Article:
REM‘s second album, 1984’s Bill, bore a curious phrase on the LP’s spine: “File Under Water.” It was a moniker, an in-joke, or even an alternate title that referenced the ongoing theme of water in the album’s lyrics, from “Seven Chinese Brothers Swallow the Sea” to “These rivers of suggestions drive me away.”
When REM released their first best-of compilation, 1988’s Eponym, the compilation had another moniker: “File Under Grain.” This time it was a reference to the wheat field cover art as well as the subject of the LP’s lone single, “Talk About the Passion”, which was about hunger.
A few years, and albums, later Billand about a year before Eponym hit stores, REM repeated this exercise. Lead singer and primary lyricist Michael Stipe had noticed that many of the songs that made up the band’s fifth studio album Documentfeatured fire – from burning coals in “Digging McCarthy“and burning destruction in”Welcome to the occupation“to a fire house in”Oddfellows Local 151“and a literal chorus of”Fire!“in”The only one I love.” When it was released in the summer of 1987, Document had “File Under Fire” inscribed on its spine.
Of course, the most obvious example of this theme was in the second song on side two, “Fireplace.” Like the song that preceded it on the album, “The One I Love”, the track featured both a connection to fire and the use of repetition by Stipe. Where “The One I Love” repeated the same verse three times, but changed a word in the last repetition to emphasize an ugly cycle (“A simple prop“became”Another prop“), “Fireplace” changed the last line of its chorus each time in an attempt to depict escalation.
The first time the floor is cleared for “sweep the rug into the fireplace.” Next time they shall “sweep the floor into the fireplace.” Before long it is “throw the chairs into the fireplace“and then finally”throw the walls into the fireplaceWhat begins with, apparently, the burning of dust and crumbs, ends with the destruction of the structure that the fireplace is intended to make habitable. Fire and brimstone, indeed.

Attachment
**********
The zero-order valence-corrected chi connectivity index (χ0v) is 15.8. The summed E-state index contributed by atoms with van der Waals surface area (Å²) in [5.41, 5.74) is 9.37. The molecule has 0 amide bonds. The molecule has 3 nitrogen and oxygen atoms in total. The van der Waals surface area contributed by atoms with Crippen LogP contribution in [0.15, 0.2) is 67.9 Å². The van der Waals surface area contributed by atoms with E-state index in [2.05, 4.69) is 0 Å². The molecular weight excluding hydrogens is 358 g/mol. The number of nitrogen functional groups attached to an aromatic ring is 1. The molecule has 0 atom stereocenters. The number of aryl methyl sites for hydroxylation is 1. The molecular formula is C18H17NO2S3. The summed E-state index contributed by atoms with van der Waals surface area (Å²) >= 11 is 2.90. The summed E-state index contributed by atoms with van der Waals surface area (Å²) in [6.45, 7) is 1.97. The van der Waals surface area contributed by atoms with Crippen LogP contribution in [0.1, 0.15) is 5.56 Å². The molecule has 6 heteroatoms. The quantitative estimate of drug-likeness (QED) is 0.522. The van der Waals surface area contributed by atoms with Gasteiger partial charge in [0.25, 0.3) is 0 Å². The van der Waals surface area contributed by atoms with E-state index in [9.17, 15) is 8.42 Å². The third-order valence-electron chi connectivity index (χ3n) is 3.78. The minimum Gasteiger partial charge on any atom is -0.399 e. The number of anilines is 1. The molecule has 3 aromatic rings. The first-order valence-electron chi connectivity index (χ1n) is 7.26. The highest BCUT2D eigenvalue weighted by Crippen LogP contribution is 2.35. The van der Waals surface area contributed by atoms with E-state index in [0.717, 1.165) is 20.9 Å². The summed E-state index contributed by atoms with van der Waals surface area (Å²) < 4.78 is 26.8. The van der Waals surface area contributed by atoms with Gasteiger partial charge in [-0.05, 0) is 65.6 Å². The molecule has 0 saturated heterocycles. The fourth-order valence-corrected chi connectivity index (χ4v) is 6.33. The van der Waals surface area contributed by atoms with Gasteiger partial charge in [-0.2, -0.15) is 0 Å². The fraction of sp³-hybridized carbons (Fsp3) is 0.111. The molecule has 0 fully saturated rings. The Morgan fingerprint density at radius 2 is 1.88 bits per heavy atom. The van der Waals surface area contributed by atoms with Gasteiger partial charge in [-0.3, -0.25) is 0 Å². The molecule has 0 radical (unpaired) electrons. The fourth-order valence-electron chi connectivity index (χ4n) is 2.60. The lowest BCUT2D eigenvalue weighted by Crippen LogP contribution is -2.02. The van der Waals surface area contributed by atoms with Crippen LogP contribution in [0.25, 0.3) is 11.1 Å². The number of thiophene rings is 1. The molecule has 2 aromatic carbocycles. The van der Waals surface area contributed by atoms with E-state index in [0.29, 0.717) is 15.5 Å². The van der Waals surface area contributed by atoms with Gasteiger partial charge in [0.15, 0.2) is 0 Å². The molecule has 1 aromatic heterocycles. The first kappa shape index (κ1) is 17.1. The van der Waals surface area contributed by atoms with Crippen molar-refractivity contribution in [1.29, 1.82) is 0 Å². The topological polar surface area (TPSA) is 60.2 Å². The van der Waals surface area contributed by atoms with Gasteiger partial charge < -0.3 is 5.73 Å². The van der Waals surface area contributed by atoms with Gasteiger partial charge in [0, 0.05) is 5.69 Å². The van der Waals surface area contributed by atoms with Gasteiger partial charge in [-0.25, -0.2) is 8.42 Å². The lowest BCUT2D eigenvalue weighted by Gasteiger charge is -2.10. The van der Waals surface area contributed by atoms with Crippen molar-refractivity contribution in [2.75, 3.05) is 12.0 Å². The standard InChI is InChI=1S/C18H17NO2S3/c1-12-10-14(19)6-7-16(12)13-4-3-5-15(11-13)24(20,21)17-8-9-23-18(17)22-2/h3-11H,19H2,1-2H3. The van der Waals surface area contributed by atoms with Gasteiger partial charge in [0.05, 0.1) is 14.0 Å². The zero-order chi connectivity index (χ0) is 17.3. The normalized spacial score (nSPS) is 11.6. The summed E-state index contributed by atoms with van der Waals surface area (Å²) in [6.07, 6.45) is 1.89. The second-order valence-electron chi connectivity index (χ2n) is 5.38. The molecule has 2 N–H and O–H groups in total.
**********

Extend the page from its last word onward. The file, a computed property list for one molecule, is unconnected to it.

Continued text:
As it turns out, “Fireplace” has a significant religious connection. According to many REM biographies, Stipe’s lyrical inspiration for the song was a speech given in the eighteenth century by Mother Ann Lee, the leader of the first American chapter of the Shakers. Before she became known as Mother Ann, Lee joined this religious sect—also known as Shakin’ Quakers because of their dance method of worship—in her native England, where she was persecuted for her faith. These included the imminence of the Second Coming of Jesus Christ, an adherence to a life of simplicity and, perhaps most radical among Christian religions, celibacy as a preferred lifestyle.
After being treated violently and repeatedly imprisoned in Great Britain, Mother Ann sailed with eight followers to the American colonies, a few years before the Declaration of Independence, with the idea of gaining religious freedom. When the Shakers settled north of Albany, NY, they began to believe that Mother Ann was Jesus Christ in female form – essentially “the second coming”. She and her followers encountered more violence and imprisonment as they tried to spread the Shakers’ worship to New England. Nevertheless, new chapters of the sect were established in the wake of the Revolutionary War and Mother Ann’s death in 1784. Their membership was damaged by the practice of celibacy, and the Shakers declined over the last few hundred years, although one, two-person chapters continue into the 21st century. century in Maine.